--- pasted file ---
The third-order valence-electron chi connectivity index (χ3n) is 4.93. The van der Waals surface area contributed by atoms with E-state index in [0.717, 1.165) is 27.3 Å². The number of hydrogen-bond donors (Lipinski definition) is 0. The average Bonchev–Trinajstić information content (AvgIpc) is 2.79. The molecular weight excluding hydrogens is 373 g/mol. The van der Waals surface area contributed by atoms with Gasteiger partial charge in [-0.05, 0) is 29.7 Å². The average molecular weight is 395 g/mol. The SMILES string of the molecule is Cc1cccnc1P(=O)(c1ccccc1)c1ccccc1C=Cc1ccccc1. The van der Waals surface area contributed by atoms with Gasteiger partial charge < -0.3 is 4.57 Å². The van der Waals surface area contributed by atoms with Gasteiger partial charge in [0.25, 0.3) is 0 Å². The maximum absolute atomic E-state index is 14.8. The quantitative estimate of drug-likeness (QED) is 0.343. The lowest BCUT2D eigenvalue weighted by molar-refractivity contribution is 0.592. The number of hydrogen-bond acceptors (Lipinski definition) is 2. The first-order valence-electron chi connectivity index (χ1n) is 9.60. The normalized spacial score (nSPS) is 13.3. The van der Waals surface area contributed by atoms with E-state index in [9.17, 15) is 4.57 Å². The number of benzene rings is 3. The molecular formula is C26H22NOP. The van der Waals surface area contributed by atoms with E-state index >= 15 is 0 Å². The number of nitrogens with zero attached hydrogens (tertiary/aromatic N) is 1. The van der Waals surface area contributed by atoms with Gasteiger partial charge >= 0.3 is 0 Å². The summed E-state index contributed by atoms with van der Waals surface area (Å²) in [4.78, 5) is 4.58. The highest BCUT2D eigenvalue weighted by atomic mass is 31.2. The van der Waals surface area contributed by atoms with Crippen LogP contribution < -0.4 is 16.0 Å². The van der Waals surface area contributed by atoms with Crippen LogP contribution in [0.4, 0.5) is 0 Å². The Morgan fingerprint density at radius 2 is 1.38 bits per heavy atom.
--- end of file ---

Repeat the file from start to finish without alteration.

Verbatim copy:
The third-order valence-electron chi connectivity index (χ3n) is 4.93. The van der Waals surface area contributed by atoms with E-state index in [0.717, 1.165) is 27.3 Å². The number of hydrogen-bond donors (Lipinski definition) is 0. The average Bonchev–Trinajstić information content (AvgIpc) is 2.79. The molecular weight excluding hydrogens is 373 g/mol. The van der Waals surface area contributed by atoms with Gasteiger partial charge in [-0.05, 0) is 29.7 Å². The average molecular weight is 395 g/mol. The SMILES string of the molecule is Cc1cccnc1P(=O)(c1ccccc1)c1ccccc1C=Cc1ccccc1. The van der Waals surface area contributed by atoms with Gasteiger partial charge < -0.3 is 4.57 Å². The van der Waals surface area contributed by atoms with Gasteiger partial charge in [0.25, 0.3) is 0 Å². The maximum absolute atomic E-state index is 14.8. The quantitative estimate of drug-likeness (QED) is 0.343. The lowest BCUT2D eigenvalue weighted by molar-refractivity contribution is 0.592. The number of hydrogen-bond acceptors (Lipinski definition) is 2. The first-order valence-electron chi connectivity index (χ1n) is 9.60. The normalized spacial score (nSPS) is 13.3. The van der Waals surface area contributed by atoms with E-state index in [9.17, 15) is 4.57 Å². The number of benzene rings is 3. The molecular formula is C26H22NOP. The van der Waals surface area contributed by atoms with E-state index >= 15 is 0 Å². The number of nitrogens with zero attached hydrogens (tertiary/aromatic N) is 1. The van der Waals surface area contributed by atoms with Gasteiger partial charge >= 0.3 is 0 Å². The summed E-state index contributed by atoms with van der Waals surface area (Å²) in [4.78, 5) is 4.58. The highest BCUT2D eigenvalue weighted by atomic mass is 31.2. The van der Waals surface area contributed by atoms with Crippen LogP contribution < -0.4 is 16.0 Å². The van der Waals surface area contributed by atoms with Crippen LogP contribution in [0.4, 0.5) is 0 Å². The Morgan fingerprint density at radius 2 is 1.38 bits per heavy atom.